Authors: Zuzana Baranová, Jiří Barnat, Katarína Kejstová, Jan Mrázek, Petr Ročkai

In this paper, we describe a novel approach to verification of programs which rely on POSIX APIs for their functioning. We leverage DiVM, an existing verification framework, which provides low-level (machine-like) interfaces. In our approach, we do not extend the verifier with special support for high-level features: instead, we have implemented a small operating system with support for POSIX-compatible threads, processes and filesystem. This operating system then becomes part of the run-time environment of the user program (and from the point of view of the verifier, is part of the system under test).

Additionally, we show that a small set of modular components can be combined to obtain various levels of POSIX API support. This means that DiOS can be configured to only provide features relevant to a particular program, yielding minimal overhead, without losing flexibility and while providing comprehensive API coverage.


Source code

The source code of DiOS, current as of writing of this paper, is available for download as dios-2018.03.12.tar.gz and is mainly useful for inspection. Building is better accomplished by obtaining a source distribution of DIVINE and evaluation is further simplified by obtaining pre-compiled binaries of DIVINE. For further instructions, see below.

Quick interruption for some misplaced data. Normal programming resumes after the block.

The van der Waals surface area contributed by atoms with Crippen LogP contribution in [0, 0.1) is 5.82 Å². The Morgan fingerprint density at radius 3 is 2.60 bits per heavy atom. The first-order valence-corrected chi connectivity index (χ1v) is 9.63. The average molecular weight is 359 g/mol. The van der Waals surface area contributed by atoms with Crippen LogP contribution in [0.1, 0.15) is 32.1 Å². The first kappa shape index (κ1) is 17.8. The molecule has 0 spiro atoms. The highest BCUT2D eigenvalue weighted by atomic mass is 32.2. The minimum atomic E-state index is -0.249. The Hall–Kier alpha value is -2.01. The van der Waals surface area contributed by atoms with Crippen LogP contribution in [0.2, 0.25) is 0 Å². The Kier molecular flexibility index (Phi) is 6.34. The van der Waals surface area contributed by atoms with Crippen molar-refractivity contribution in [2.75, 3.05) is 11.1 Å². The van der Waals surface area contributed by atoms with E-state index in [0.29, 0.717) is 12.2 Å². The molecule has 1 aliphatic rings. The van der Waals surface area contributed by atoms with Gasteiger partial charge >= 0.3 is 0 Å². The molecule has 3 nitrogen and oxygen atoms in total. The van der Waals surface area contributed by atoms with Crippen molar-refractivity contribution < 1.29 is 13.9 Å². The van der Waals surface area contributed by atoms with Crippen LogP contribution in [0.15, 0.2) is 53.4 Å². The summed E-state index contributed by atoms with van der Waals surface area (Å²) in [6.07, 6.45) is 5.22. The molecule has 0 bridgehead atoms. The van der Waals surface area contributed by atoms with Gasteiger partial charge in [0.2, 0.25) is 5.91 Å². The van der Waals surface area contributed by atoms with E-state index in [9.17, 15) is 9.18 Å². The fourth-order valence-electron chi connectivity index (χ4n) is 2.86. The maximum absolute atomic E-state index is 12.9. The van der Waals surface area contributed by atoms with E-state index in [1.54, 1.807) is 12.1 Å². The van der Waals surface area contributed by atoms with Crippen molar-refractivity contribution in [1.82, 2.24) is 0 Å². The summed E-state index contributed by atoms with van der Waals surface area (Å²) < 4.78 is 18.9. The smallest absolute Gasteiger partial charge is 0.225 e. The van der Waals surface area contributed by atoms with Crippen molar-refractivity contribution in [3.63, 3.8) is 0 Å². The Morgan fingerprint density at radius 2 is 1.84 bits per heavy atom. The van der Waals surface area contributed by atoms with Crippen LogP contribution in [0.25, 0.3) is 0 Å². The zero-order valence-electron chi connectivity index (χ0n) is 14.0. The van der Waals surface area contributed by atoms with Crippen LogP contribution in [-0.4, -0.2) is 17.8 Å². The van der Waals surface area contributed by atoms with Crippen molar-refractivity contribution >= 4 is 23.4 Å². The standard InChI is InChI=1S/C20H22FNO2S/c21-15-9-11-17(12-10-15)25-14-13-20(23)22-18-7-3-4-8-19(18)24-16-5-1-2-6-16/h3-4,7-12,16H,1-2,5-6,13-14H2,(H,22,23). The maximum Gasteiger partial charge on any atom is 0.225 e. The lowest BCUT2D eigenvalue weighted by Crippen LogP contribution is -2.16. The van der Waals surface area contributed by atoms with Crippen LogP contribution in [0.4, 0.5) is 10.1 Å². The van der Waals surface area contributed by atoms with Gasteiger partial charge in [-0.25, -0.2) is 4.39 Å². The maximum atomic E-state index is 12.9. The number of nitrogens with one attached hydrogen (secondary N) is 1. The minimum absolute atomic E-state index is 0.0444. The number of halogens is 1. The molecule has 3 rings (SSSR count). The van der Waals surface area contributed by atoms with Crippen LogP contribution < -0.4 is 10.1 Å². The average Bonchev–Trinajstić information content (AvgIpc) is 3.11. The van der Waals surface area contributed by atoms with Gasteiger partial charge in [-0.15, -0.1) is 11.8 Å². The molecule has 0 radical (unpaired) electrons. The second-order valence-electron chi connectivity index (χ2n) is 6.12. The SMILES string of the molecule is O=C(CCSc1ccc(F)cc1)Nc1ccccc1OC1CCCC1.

The evaluation was done with an as-of-yet unreleased version of DIVINE. All relevant changes will be part of version 4.1.2. The version we have used for evaluation can also be downloaded from here: divine-4.1.1+dios.tar.gz. We have also built static binaries for 64-bit Linux (amd64/x86-64) of both divine and divcc. You can simply drop the static binaries on your path and proceed to the next section. If you would prefer to build DIVINE from source, you can follow the instructions in the manual.

Building gzip

To reproduce the build and execution of gzip, you need both divcc and divine. See previous section on how to obtain them.

We have used the upstream source tarball, gzip-1.8.tar.gz. The changes required to build gnulib on DiOS are available here: gzip-1.8-divine.diff. You simply need to unpack the source tarball, apply the patch and use divcc from DIVINE to build the package:

$ wget
$ wget
$ tar xzf gzip-1.8.tar.gz
$ cd gzip-1.8
$ patch -p1 < ../gzip-1.8-divine.diff

$ ./configure CC=divcc
$ make
$ echo hello world | ./gzip - > hello.gz
$ divine check --stdin hello.gz ./gzip -f -d -

To see the output from an execution, you can run (in this case, the program flow is deterministic, so there is little difference between execution and model checking):

$ divine exec --virtual -o nofail:malloc --stdin hello.gz ./gzip -f -d -